Unions representing London's Underground staff on Monday called off two 24-hour strikes planned for this week, which threatened more chaos for commuters already hit by walkouts over plans for night services.
Three unions -- the Rail, Maritime and Transport union, Unite and the Transport Salaried Staffs' Association -- cancelled the strikes due for Wednesday and Thursday as a "gesture of goodwill".
However, the RMT announced new strikes for September 8 and 10 if a deal is not reached over pay and conditions governing the night Tube.
Staff have already staged two strikes -- one in July and one this month -- forcing millions of Londoners to walk, cycle or take packed buses to and from work.
Unions are locked in a months-long dispute with management over London Mayor Boris Johnson's plans to run a 24-hour Tube service on Fridays and Saturdays from September 12 on certain lines.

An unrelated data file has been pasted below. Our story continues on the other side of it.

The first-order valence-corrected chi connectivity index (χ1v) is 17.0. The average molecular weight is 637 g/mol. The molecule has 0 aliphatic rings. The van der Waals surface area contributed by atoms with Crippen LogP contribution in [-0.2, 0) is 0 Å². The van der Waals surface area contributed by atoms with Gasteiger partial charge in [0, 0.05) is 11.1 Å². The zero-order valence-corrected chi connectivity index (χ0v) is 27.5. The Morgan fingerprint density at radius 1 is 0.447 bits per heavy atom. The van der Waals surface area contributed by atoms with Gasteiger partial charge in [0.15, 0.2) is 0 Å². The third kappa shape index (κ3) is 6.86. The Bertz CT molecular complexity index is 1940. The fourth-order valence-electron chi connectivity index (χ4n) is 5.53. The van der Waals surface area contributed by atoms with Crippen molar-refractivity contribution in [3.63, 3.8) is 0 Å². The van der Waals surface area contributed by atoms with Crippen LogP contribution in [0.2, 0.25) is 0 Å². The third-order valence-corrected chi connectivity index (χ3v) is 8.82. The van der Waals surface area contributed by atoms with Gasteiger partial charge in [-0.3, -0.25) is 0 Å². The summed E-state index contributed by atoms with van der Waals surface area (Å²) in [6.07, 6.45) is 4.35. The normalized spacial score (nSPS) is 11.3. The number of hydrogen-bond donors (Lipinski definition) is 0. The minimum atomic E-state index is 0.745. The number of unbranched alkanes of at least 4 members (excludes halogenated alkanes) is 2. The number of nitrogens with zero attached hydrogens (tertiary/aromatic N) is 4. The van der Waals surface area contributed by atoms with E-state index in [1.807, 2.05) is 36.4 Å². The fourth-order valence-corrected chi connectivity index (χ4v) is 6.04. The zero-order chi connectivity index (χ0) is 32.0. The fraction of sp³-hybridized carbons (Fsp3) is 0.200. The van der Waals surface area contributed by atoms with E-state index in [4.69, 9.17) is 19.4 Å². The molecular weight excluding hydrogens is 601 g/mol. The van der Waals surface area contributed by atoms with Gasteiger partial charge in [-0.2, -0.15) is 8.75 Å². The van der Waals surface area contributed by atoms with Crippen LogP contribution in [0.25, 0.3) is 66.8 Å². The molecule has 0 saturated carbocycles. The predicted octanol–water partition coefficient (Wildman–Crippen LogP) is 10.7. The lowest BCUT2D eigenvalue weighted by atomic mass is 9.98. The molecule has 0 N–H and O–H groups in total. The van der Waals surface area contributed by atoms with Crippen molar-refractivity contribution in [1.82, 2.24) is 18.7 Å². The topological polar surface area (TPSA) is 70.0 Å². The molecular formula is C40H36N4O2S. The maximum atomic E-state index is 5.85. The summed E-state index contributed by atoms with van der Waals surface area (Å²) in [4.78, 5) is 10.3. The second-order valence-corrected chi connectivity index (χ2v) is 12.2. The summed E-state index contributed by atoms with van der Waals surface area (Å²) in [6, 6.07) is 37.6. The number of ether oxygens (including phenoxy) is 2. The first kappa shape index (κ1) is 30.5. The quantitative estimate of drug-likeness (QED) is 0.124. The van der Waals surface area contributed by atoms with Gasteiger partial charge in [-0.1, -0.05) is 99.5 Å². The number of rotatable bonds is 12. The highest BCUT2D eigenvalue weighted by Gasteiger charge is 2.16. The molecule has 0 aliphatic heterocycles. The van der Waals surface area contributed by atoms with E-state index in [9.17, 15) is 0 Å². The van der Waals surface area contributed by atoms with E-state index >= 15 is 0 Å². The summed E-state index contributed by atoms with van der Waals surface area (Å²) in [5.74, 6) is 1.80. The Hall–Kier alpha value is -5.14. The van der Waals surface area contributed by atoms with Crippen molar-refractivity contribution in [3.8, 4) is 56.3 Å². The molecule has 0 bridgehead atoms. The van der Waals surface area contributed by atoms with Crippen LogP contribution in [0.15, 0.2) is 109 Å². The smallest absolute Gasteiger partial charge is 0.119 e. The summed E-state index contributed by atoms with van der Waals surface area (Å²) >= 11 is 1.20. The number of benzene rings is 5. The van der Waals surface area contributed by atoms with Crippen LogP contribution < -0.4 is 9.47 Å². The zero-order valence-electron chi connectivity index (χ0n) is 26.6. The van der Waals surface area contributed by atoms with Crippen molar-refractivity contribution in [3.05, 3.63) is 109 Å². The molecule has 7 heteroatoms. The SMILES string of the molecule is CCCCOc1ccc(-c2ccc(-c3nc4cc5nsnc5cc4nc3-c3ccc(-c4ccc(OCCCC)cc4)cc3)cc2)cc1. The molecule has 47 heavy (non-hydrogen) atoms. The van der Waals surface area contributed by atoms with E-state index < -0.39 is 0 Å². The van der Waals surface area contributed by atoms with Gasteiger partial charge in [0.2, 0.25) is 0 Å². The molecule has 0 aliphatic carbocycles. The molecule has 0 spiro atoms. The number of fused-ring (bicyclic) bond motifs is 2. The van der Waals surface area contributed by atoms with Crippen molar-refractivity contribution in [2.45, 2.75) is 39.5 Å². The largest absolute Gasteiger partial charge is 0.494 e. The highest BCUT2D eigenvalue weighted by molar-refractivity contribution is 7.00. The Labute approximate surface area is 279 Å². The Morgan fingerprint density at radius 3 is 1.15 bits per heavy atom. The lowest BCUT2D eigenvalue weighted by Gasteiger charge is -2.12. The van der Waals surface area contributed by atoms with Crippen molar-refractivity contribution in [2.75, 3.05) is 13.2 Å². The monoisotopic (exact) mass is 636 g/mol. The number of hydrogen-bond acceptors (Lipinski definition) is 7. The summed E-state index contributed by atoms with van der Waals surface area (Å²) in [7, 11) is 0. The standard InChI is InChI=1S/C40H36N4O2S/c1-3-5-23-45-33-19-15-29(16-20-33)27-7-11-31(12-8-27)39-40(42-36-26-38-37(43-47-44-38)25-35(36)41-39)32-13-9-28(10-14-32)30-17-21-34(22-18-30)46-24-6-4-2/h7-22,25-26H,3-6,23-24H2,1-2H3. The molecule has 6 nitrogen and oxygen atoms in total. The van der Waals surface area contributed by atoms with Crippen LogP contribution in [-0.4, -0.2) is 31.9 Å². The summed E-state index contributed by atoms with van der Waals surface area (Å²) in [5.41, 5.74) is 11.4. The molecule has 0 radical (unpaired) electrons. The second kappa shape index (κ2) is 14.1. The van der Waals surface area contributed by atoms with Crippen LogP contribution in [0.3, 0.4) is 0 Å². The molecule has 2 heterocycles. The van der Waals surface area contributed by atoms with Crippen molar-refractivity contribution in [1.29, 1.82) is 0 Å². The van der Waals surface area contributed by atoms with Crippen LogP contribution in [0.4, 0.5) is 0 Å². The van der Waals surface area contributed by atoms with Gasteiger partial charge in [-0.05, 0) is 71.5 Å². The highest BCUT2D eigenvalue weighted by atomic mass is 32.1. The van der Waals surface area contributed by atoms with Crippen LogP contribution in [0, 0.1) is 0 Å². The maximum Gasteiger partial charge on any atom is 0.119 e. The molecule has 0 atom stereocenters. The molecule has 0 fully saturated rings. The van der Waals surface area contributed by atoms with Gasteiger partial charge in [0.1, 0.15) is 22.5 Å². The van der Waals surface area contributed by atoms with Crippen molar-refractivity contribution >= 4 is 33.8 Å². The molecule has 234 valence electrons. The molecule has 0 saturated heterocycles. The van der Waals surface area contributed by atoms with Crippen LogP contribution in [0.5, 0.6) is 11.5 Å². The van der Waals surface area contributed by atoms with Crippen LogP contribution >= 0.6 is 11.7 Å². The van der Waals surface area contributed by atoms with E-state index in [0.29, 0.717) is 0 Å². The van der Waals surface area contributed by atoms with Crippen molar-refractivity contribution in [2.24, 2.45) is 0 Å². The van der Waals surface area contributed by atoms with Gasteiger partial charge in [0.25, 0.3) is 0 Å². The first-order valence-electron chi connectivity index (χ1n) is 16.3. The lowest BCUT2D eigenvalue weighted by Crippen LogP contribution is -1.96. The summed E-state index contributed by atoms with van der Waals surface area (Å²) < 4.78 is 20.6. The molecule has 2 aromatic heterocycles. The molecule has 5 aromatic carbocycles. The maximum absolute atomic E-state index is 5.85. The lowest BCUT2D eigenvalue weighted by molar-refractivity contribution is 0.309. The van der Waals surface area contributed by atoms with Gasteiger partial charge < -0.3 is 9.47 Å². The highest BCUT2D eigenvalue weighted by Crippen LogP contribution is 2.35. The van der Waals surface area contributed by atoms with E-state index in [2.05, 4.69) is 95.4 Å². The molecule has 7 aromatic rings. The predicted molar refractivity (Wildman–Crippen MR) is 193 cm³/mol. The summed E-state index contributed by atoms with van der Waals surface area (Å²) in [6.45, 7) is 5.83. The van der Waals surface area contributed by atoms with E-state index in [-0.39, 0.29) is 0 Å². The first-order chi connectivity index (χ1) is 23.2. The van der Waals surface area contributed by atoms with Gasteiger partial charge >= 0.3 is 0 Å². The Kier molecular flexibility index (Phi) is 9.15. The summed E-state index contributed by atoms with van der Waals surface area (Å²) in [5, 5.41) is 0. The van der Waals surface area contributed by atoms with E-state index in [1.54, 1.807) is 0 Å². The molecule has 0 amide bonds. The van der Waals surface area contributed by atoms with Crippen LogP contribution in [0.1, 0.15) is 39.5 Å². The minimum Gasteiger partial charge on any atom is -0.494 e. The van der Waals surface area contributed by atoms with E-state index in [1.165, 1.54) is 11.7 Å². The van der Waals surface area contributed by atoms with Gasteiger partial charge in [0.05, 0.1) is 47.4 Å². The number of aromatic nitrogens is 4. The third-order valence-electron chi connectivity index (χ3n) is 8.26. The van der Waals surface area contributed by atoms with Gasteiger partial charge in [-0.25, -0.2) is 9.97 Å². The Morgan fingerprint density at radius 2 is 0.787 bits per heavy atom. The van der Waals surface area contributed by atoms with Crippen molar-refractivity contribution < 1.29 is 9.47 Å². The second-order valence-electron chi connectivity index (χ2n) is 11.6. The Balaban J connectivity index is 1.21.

The Tube handles four million journeys every day, meaning many buses and overground trains become packed during the strikes.
Unite regional officer Hugh Roberts said: "There are still some remaining sticking points, but we feel sufficient progress has been made to suspend industrial action as an act of goodwill."